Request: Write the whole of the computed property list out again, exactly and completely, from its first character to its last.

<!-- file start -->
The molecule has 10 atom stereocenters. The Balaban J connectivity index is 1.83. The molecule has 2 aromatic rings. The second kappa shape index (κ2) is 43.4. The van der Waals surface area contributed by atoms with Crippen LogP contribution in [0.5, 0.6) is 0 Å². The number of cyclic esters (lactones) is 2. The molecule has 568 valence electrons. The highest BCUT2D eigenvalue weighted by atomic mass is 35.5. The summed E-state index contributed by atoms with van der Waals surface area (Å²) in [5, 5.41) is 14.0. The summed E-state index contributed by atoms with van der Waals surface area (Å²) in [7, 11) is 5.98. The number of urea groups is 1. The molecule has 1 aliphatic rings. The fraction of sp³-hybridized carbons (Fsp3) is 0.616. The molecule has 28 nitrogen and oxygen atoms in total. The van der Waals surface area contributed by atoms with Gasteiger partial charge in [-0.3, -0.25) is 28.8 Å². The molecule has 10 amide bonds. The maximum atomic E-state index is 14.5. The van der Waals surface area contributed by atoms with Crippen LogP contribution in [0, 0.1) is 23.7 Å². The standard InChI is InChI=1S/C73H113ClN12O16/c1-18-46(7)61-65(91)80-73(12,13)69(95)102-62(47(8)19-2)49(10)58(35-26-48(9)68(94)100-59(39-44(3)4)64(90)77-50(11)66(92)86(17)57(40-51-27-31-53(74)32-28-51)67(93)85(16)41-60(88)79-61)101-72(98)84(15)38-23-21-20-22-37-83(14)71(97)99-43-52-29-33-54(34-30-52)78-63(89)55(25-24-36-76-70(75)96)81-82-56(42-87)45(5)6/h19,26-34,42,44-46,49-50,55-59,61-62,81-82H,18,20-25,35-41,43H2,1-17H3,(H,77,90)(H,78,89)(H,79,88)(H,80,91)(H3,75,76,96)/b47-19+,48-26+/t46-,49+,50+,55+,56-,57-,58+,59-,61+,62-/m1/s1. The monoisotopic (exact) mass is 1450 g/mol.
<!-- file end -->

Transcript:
The molecule has 10 atom stereocenters. The Balaban J connectivity index is 1.83. The molecule has 2 aromatic rings. The second kappa shape index (κ2) is 43.4. The van der Waals surface area contributed by atoms with Crippen LogP contribution in [0.5, 0.6) is 0 Å². The number of cyclic esters (lactones) is 2. The molecule has 568 valence electrons. The highest BCUT2D eigenvalue weighted by atomic mass is 35.5. The summed E-state index contributed by atoms with van der Waals surface area (Å²) in [5, 5.41) is 14.0. The summed E-state index contributed by atoms with van der Waals surface area (Å²) in [7, 11) is 5.98. The number of urea groups is 1. The molecule has 1 aliphatic rings. The fraction of sp³-hybridized carbons (Fsp3) is 0.616. The molecule has 28 nitrogen and oxygen atoms in total. The van der Waals surface area contributed by atoms with Gasteiger partial charge in [-0.3, -0.25) is 28.8 Å². The molecule has 10 amide bonds. The maximum atomic E-state index is 14.5. The van der Waals surface area contributed by atoms with Crippen LogP contribution in [0, 0.1) is 23.7 Å². The standard InChI is InChI=1S/C73H113ClN12O16/c1-18-46(7)61-65(91)80-73(12,13)69(95)102-62(47(8)19-2)49(10)58(35-26-48(9)68(94)100-59(39-44(3)4)64(90)77-50(11)66(92)86(17)57(40-51-27-31-53(74)32-28-51)67(93)85(16)41-60(88)79-61)101-72(98)84(15)38-23-21-20-22-37-83(14)71(97)99-43-52-29-33-54(34-30-52)78-63(89)55(25-24-36-76-70(75)96)81-82-56(42-87)45(5)6/h19,26-34,42,44-46,49-50,55-59,61-62,81-82H,18,20-25,35-41,43H2,1-17H3,(H,77,90)(H,78,89)(H,79,88)(H,80,91)(H3,75,76,96)/b47-19+,48-26+/t46-,49+,50+,55+,56-,57-,58+,59-,61+,62-/m1/s1. The monoisotopic (exact) mass is 1450 g/mol.